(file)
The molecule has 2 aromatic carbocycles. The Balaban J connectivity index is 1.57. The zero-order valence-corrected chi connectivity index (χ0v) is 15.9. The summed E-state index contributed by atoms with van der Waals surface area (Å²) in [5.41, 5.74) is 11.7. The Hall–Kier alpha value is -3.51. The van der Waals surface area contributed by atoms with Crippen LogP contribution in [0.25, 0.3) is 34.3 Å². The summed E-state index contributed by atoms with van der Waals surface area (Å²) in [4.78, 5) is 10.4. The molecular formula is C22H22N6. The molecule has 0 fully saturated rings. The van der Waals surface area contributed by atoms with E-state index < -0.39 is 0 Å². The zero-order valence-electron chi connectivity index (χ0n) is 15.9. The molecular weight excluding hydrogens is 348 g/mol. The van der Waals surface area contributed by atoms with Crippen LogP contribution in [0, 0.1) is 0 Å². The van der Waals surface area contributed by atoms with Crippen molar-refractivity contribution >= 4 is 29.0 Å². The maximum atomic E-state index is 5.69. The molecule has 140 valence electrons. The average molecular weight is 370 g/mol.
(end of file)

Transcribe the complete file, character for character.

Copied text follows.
The molecule has 2 aromatic carbocycles. The Balaban J connectivity index is 1.57. The zero-order valence-corrected chi connectivity index (χ0v) is 15.9. The summed E-state index contributed by atoms with van der Waals surface area (Å²) in [5.41, 5.74) is 11.7. The Hall–Kier alpha value is -3.51. The van der Waals surface area contributed by atoms with Crippen LogP contribution in [0.25, 0.3) is 34.3 Å². The summed E-state index contributed by atoms with van der Waals surface area (Å²) in [4.78, 5) is 10.4. The molecular formula is C22H22N6. The molecule has 0 fully saturated rings. The van der Waals surface area contributed by atoms with E-state index < -0.39 is 0 Å². The zero-order valence-electron chi connectivity index (χ0n) is 15.9. The molecular weight excluding hydrogens is 348 g/mol. The van der Waals surface area contributed by atoms with Crippen LogP contribution in [0, 0.1) is 0 Å². The van der Waals surface area contributed by atoms with Crippen molar-refractivity contribution >= 4 is 29.0 Å². The maximum atomic E-state index is 5.69. The molecule has 140 valence electrons. The average molecular weight is 370 g/mol.